Tell me a story….
I’m slightly embarrassed by how much time has passed between posts. Well actually, no I’m not. I feel like I should be embarrassed. But, I think I do this blog a disservice if I put my life on hold to write it… and between my little vacay and hosting a party for the premiere of my show with my cast and crew… I be doin some livin. I started this post in Mexico, and am wrapping it up snuggled up on my couch at home. I hope you will forgive my lapse in blogging, and if you don’t…. tough cookies.
I am wrapping up my little vacay. It has been a lovely surprise in so many different ways. A last minute decision to join dear girlfriends at a tiny boutique hotel just outside of Puerta Vallarta that is a destination wedding mainstay. I laughed at my friend for booking it…. and then ate my words as we descended upon this rustic gem of hotel on a bluff overlooking the ocean. Quaint wicker lanterns adorn every nook, alcove, and wall, and delicious characters await to sit and share my new favorite drink…. the Chilada. We have become fast friends with the owners, staff and guests… Chatting poolside into the afternoon hours, punctuated by a late night impromptu dance party which culminated with almost everyone jumping into the pool fully clothed. Ahhhhhhh vacation.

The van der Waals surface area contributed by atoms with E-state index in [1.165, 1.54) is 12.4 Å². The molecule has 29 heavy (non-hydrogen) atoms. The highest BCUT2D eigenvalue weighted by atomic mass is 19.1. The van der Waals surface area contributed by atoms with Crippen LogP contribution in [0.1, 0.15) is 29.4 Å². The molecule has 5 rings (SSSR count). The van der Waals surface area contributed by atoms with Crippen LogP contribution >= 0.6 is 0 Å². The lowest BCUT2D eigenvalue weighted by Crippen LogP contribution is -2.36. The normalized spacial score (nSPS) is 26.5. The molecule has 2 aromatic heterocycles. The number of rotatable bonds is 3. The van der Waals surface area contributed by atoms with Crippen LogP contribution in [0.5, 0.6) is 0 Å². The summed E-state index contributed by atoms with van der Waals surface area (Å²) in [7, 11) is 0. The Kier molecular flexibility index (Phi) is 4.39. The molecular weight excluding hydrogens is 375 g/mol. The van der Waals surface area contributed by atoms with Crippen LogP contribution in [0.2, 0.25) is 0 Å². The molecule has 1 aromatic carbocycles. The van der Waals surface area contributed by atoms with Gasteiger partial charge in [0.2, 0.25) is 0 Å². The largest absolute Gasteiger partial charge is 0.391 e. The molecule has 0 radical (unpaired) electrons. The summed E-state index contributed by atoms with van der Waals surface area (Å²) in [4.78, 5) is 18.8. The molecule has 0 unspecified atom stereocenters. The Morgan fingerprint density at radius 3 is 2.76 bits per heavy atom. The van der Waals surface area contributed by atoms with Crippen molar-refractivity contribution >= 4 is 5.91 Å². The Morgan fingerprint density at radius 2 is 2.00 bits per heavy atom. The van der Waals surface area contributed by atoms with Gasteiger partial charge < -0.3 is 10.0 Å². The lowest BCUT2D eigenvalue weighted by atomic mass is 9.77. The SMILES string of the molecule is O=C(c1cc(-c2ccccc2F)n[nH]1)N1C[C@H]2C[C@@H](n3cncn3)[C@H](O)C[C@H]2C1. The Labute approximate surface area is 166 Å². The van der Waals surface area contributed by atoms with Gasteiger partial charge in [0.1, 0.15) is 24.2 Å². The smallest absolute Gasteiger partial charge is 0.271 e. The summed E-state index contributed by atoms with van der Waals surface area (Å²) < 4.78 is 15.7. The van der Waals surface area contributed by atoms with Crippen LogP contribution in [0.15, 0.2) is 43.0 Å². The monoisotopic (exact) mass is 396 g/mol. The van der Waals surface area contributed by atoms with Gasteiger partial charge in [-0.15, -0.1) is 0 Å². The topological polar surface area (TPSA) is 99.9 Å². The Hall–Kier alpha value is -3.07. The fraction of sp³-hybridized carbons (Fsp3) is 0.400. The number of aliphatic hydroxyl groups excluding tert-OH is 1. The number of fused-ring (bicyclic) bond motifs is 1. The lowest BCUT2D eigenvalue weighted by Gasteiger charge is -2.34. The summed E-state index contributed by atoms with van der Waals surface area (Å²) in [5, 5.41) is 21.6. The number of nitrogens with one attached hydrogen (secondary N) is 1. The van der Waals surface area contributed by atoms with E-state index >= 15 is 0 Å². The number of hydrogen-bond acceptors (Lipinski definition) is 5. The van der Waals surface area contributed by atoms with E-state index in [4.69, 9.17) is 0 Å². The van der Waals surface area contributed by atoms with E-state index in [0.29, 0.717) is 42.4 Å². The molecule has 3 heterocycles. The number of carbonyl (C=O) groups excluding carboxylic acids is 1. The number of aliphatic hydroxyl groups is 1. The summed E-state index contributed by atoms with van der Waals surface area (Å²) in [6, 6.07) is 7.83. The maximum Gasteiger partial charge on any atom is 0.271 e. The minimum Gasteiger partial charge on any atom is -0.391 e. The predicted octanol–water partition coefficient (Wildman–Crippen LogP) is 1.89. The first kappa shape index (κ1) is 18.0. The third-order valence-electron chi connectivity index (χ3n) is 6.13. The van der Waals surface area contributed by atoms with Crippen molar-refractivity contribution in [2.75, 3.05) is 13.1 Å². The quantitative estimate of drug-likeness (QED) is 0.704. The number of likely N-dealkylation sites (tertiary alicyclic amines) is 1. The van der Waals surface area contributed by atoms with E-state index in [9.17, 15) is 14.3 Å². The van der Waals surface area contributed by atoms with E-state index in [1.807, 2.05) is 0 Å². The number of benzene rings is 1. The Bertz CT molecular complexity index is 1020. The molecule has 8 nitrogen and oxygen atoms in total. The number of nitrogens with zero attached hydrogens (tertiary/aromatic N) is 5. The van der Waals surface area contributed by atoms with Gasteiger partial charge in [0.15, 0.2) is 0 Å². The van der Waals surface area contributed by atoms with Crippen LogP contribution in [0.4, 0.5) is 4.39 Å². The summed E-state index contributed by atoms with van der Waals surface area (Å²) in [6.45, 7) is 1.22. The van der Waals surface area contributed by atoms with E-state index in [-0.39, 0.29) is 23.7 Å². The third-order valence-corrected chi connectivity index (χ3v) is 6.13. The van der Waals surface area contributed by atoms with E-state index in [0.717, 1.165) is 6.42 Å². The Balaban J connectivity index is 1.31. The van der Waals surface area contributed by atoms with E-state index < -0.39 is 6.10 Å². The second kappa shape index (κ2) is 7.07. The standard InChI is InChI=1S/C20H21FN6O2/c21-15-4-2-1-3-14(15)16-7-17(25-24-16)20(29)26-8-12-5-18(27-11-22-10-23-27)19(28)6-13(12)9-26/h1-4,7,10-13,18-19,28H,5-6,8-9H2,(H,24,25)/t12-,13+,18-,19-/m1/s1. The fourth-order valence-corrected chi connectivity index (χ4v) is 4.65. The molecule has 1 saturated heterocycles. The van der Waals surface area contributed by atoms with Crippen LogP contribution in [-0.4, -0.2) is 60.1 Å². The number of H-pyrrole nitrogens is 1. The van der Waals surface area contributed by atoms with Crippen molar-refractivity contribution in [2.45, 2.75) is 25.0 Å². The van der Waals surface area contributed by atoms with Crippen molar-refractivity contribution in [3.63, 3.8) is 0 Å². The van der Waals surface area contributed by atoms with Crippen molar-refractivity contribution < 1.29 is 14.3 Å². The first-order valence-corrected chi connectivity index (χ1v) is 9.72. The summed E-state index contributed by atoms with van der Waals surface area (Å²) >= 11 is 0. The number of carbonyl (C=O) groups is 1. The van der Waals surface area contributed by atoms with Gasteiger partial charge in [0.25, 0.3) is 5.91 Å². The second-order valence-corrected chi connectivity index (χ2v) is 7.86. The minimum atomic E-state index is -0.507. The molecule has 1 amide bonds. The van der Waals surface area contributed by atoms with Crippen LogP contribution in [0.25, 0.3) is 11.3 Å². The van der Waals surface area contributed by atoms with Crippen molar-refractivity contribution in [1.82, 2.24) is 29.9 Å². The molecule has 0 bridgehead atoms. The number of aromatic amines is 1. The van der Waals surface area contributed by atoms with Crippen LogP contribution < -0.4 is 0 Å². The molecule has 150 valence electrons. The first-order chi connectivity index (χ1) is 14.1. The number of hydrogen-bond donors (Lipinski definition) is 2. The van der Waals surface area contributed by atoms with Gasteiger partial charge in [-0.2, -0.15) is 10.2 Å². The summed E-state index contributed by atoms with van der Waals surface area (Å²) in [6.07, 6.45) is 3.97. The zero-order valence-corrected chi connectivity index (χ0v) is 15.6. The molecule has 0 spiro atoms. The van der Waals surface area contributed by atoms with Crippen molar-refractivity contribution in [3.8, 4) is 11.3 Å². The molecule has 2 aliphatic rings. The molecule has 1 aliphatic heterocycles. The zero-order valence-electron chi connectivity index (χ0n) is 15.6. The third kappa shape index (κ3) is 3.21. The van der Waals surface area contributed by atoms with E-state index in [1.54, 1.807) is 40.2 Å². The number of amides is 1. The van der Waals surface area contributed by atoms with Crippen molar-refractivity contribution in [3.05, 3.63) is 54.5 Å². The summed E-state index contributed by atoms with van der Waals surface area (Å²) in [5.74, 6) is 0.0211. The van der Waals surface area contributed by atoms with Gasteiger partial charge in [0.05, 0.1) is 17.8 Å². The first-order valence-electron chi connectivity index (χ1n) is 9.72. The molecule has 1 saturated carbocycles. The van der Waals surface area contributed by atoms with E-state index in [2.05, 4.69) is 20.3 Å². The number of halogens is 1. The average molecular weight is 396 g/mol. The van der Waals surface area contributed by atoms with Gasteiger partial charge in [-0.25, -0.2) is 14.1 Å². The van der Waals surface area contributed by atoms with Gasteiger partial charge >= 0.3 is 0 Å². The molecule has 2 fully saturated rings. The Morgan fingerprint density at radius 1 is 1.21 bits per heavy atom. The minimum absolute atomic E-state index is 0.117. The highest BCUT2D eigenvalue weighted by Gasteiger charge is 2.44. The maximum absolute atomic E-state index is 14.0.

Everyone has a story to tell. And I find that if you sit with most people long enough you will find so much more then meets the eye. From the bartender who came for a wedding and never left the property, to the family of 6 celebrating life after the amazing battle their 27 year old daughter,sibling, and wife endured with a stage four cancer. I have loved sitting and listening, meeting people from all walks of life and hearing their stories. I wonder why it is so difficult to put this into practice in my everyday life. If it’s just because I don’t take the time, then I guess maybe it’s time to slow down.